What is a Hypersonic Missile?

Hypersonic missiles are very fast and are very difficult to intercept.

Episode Summary:

Hypersonic missiles were used for the first time in combat last month in Ukraine, as Russian jets launched Kinzhal missiles from jet fighters. Hypersonic missiles are fast, flying at speeds of Mach 5 or faster, and when combined with a flat trajectory compared to ballistic missiles and maneuverability, they present a difficult problem for defense.  

Hypersonic missiles are under development as long-range strategic weapons, but the most intense research is in air-launched standoff systems launched from conventional military aircraft. The Kinzhal system uses conventional rocket engines, but more advanced propulsion under development in China and the U.S. uses air breathing supersonic combustion ramjets to use air as the oxidizer, adding longer range compared to rocket systems. Heat is the primary technical challenge to “scramjet” development, but test systems with run times that could allow a 300-mile range have been demonstrated. 

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Transcript of this week’s show:

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Rocket propelled, guided missiles have been around for 80 years, and although the technology has advanced greatly, they all share two things in common: a sophisticated guidance system and very high speed.  

Guidance was the critical enabling technology, starting with the original military guided missiles, the German V1 and V2. Both were deployed against England in the latter half of World War II, inflicting over 30,000 civilian casualties. The V1 was a drone aircraft, but the V2 was a true ballistic missile, rocket powered and flying to the edge of space.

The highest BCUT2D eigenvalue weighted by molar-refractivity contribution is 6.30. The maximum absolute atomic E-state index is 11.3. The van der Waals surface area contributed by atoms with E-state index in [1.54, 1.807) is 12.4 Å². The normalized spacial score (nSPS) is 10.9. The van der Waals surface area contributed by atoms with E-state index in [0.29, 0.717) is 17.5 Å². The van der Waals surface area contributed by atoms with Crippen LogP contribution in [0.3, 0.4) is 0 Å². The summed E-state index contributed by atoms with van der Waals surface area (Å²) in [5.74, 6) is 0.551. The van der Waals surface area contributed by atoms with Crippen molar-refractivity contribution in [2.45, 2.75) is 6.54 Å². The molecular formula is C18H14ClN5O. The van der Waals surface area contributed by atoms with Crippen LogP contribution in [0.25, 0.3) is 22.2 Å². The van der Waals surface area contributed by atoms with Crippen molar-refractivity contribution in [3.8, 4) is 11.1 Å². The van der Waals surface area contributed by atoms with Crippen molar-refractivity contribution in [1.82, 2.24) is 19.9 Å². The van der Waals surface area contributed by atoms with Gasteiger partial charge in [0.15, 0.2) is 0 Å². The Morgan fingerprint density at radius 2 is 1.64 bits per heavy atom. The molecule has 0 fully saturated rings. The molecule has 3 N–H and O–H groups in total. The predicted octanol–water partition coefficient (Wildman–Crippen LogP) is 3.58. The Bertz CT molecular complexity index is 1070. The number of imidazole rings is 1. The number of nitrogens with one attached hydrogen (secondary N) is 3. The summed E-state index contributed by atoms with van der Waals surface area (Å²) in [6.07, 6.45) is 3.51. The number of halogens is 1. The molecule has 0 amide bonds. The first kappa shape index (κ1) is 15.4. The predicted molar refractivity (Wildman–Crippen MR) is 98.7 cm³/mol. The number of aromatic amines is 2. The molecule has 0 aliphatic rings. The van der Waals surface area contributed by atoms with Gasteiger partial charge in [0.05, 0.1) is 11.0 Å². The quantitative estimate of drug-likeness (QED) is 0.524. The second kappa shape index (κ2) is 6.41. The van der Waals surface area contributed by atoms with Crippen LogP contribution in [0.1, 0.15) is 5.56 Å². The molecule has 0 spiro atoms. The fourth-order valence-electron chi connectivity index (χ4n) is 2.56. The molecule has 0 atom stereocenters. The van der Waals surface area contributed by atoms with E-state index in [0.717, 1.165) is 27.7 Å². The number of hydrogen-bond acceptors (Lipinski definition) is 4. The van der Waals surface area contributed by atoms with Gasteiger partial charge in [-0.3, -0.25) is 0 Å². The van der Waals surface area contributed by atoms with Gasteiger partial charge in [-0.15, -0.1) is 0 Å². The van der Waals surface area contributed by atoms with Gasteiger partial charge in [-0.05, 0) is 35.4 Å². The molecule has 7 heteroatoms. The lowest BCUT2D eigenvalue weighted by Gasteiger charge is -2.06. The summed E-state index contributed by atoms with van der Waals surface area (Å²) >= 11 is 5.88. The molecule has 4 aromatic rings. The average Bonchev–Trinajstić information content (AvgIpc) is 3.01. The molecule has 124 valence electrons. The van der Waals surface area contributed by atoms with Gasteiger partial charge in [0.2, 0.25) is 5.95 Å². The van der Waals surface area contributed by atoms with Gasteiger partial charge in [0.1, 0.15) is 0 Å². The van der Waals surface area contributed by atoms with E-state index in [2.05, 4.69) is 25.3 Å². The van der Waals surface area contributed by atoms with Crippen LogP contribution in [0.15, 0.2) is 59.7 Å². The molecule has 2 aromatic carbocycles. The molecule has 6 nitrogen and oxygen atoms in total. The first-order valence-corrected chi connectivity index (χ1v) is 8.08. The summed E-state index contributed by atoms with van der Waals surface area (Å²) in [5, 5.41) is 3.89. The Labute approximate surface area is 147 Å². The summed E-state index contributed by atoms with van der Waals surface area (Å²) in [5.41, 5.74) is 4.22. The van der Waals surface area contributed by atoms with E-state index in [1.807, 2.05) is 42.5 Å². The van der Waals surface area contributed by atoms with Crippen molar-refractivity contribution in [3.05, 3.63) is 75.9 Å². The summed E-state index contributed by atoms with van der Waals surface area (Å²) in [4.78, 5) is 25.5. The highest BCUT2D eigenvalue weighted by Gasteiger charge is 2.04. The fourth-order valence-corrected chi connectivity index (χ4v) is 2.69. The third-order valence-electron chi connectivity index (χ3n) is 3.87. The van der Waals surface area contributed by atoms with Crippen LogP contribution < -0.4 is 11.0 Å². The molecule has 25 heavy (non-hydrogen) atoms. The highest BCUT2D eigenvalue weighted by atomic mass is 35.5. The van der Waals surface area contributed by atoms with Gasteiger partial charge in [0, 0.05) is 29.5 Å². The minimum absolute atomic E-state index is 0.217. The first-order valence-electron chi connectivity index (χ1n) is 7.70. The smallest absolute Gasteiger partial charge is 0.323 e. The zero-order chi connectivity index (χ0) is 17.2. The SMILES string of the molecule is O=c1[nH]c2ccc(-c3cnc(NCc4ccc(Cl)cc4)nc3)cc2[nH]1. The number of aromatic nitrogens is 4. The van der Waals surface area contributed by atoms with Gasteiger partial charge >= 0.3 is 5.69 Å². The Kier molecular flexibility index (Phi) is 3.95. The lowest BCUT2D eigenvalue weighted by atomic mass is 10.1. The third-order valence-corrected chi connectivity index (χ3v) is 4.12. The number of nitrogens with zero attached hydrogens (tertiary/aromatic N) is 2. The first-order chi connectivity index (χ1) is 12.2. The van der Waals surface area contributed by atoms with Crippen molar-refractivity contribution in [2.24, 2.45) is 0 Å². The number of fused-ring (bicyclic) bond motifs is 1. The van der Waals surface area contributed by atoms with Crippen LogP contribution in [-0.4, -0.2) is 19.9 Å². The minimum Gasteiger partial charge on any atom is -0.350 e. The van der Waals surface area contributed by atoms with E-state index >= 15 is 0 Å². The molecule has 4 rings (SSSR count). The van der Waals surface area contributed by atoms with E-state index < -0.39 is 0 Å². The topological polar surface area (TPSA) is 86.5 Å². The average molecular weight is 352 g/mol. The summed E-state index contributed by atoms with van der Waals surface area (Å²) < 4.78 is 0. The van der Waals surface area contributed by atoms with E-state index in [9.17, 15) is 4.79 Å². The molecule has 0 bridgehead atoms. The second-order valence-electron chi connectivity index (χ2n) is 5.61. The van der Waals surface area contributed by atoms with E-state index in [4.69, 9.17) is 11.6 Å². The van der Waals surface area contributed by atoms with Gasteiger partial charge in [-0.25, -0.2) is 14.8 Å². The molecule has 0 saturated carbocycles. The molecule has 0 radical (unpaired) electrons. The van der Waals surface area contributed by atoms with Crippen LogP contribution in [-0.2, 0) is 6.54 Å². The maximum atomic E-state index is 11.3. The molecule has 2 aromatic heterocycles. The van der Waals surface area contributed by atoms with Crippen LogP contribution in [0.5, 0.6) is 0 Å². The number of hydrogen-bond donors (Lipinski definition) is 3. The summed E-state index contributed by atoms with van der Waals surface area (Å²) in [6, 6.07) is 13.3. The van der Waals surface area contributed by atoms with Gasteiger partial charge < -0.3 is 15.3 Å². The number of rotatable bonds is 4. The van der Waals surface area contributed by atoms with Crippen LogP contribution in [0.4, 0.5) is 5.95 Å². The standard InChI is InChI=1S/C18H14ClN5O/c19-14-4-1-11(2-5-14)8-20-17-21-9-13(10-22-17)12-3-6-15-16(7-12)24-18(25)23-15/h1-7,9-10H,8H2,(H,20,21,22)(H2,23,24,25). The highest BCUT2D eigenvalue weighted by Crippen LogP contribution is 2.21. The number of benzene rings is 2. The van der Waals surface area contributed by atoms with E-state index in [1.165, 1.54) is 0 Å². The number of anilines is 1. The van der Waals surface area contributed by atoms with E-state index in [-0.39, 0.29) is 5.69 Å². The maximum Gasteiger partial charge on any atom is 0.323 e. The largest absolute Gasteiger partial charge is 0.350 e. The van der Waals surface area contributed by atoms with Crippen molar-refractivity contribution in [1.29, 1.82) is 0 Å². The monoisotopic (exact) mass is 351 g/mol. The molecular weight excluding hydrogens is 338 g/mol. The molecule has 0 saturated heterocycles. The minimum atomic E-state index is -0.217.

With a peak velocity of approximately five times the speed of sound, the V2—unlike the jet-powered V1—could not be intercepted, and the missile attacks only stopped when the launching sites were overrun.  

The need for speed was well understood after World War II as multiple nations developed rocket-powered missiles—everything from portable, subsonic shoulder-mounted weapons to ground and submarine-launched intercontinental ballistic missiles.  

In between these systems are air launched standoff missiles used tactically to deliver payloads with minimal risk to the delivery aircraft. Here again, speed is essential to prevent interception, and Mach five speed, the definition of hypersonic, makes a missile very difficult to track and target. The U.S., China and Russia have active hypersonic missile programs, but only one system has been used in combat: the Russian Kinzhal weapon, which has been fired on Ukrainian targets since mid-March.  

Both the U.S. and China have active development programs for hypersonic air-launched missiles like the Kinzhal, with one critical difference: the Kinzhal is rocket powered. U.S. and Chinese hypersonic development programs focus on a type of propulsion called “scramjet,” a portmanteau meaning “supersonic combustion ramjet.” Ramjets, as the name implies, use fast flowing air entering a jet engine without mechanical compression to support a simple straight-through combustion cycle. They are extremely simple, and cheap to build, but suffer from some severe design constraints.